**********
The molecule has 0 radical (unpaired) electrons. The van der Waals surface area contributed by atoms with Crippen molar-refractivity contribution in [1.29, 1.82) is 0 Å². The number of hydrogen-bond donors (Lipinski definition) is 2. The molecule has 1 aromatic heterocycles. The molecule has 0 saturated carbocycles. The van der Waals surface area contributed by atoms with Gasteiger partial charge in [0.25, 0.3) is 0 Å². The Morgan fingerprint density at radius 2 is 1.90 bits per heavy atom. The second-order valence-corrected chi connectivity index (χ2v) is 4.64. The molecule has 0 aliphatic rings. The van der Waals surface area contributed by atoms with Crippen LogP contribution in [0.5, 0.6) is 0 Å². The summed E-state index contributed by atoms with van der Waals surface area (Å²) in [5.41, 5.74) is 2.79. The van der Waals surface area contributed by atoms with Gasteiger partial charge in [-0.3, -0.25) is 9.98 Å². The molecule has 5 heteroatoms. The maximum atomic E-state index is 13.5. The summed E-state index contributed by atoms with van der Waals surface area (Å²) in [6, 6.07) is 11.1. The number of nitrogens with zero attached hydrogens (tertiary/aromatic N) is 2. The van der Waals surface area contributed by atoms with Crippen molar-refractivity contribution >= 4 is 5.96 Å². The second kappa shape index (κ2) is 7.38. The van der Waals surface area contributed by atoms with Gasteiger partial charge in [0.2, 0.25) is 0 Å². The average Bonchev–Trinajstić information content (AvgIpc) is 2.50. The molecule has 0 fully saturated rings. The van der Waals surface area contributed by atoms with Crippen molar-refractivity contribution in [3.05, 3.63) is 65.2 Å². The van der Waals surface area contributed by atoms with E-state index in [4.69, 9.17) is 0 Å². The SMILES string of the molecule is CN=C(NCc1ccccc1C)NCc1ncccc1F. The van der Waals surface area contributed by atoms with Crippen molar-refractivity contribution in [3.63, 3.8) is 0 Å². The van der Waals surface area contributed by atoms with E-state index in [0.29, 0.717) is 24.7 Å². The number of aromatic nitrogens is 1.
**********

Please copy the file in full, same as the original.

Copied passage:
The molecule has 0 radical (unpaired) electrons. The van der Waals surface area contributed by atoms with Crippen molar-refractivity contribution in [1.29, 1.82) is 0 Å². The number of hydrogen-bond donors (Lipinski definition) is 2. The molecule has 1 aromatic heterocycles. The molecule has 0 saturated carbocycles. The van der Waals surface area contributed by atoms with Gasteiger partial charge in [0.25, 0.3) is 0 Å². The Morgan fingerprint density at radius 2 is 1.90 bits per heavy atom. The second-order valence-corrected chi connectivity index (χ2v) is 4.64. The molecule has 0 aliphatic rings. The van der Waals surface area contributed by atoms with Crippen LogP contribution in [0.5, 0.6) is 0 Å². The summed E-state index contributed by atoms with van der Waals surface area (Å²) in [5.41, 5.74) is 2.79. The van der Waals surface area contributed by atoms with Gasteiger partial charge in [-0.3, -0.25) is 9.98 Å². The molecule has 5 heteroatoms. The maximum atomic E-state index is 13.5. The summed E-state index contributed by atoms with van der Waals surface area (Å²) in [6, 6.07) is 11.1. The number of nitrogens with zero attached hydrogens (tertiary/aromatic N) is 2. The van der Waals surface area contributed by atoms with Crippen molar-refractivity contribution >= 4 is 5.96 Å². The second kappa shape index (κ2) is 7.38. The van der Waals surface area contributed by atoms with Gasteiger partial charge in [0.2, 0.25) is 0 Å². The average Bonchev–Trinajstić information content (AvgIpc) is 2.50. The molecule has 0 fully saturated rings. The van der Waals surface area contributed by atoms with Crippen molar-refractivity contribution in [3.05, 3.63) is 65.2 Å². The van der Waals surface area contributed by atoms with E-state index in [4.69, 9.17) is 0 Å². The SMILES string of the molecule is CN=C(NCc1ccccc1C)NCc1ncccc1F. The van der Waals surface area contributed by atoms with Crippen molar-refractivity contribution in [3.63, 3.8) is 0 Å². The van der Waals surface area contributed by atoms with E-state index in [0.29, 0.717) is 24.7 Å². The number of aromatic nitrogens is 1.